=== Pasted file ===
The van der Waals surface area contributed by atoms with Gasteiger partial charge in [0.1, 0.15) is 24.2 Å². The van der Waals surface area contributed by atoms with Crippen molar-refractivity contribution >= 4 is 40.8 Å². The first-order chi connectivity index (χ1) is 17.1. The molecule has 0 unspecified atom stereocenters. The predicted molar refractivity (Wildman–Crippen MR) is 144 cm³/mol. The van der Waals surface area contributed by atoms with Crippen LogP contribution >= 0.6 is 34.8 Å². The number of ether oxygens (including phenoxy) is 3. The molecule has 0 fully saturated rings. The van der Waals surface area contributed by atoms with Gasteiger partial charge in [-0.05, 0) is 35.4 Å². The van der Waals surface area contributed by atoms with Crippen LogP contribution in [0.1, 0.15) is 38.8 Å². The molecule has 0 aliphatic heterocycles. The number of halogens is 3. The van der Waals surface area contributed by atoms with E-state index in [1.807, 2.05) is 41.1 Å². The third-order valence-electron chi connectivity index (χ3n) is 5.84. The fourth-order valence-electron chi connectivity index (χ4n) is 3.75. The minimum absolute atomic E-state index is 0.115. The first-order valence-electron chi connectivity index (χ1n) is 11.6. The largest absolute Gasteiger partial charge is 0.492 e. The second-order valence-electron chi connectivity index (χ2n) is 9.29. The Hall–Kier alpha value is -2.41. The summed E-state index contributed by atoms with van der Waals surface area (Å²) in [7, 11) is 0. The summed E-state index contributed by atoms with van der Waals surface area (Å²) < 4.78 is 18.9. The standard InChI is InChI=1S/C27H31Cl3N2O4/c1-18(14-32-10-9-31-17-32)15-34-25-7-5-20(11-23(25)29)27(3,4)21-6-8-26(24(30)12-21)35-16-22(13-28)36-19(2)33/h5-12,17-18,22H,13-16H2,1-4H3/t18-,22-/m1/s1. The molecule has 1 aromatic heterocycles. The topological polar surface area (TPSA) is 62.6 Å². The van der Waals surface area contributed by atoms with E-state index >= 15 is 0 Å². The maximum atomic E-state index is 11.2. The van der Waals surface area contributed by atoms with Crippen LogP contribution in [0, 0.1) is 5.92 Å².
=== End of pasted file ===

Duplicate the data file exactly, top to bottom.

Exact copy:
The van der Waals surface area contributed by atoms with Gasteiger partial charge in [0.1, 0.15) is 24.2 Å². The van der Waals surface area contributed by atoms with Crippen molar-refractivity contribution >= 4 is 40.8 Å². The first-order chi connectivity index (χ1) is 17.1. The molecule has 0 unspecified atom stereocenters. The predicted molar refractivity (Wildman–Crippen MR) is 144 cm³/mol. The van der Waals surface area contributed by atoms with Crippen LogP contribution >= 0.6 is 34.8 Å². The number of ether oxygens (including phenoxy) is 3. The molecule has 0 fully saturated rings. The van der Waals surface area contributed by atoms with Gasteiger partial charge in [-0.05, 0) is 35.4 Å². The van der Waals surface area contributed by atoms with Crippen LogP contribution in [0.1, 0.15) is 38.8 Å². The molecule has 0 aliphatic heterocycles. The number of halogens is 3. The van der Waals surface area contributed by atoms with E-state index in [1.807, 2.05) is 41.1 Å². The third-order valence-electron chi connectivity index (χ3n) is 5.84. The fourth-order valence-electron chi connectivity index (χ4n) is 3.75. The minimum absolute atomic E-state index is 0.115. The first-order valence-electron chi connectivity index (χ1n) is 11.6. The largest absolute Gasteiger partial charge is 0.492 e. The second-order valence-electron chi connectivity index (χ2n) is 9.29. The Hall–Kier alpha value is -2.41. The summed E-state index contributed by atoms with van der Waals surface area (Å²) in [7, 11) is 0. The summed E-state index contributed by atoms with van der Waals surface area (Å²) < 4.78 is 18.9. The standard InChI is InChI=1S/C27H31Cl3N2O4/c1-18(14-32-10-9-31-17-32)15-34-25-7-5-20(11-23(25)29)27(3,4)21-6-8-26(24(30)12-21)35-16-22(13-28)36-19(2)33/h5-12,17-18,22H,13-16H2,1-4H3/t18-,22-/m1/s1. The molecule has 1 aromatic heterocycles. The topological polar surface area (TPSA) is 62.6 Å². The van der Waals surface area contributed by atoms with E-state index >= 15 is 0 Å². The maximum atomic E-state index is 11.2. The van der Waals surface area contributed by atoms with Crippen LogP contribution in [0, 0.1) is 5.92 Å².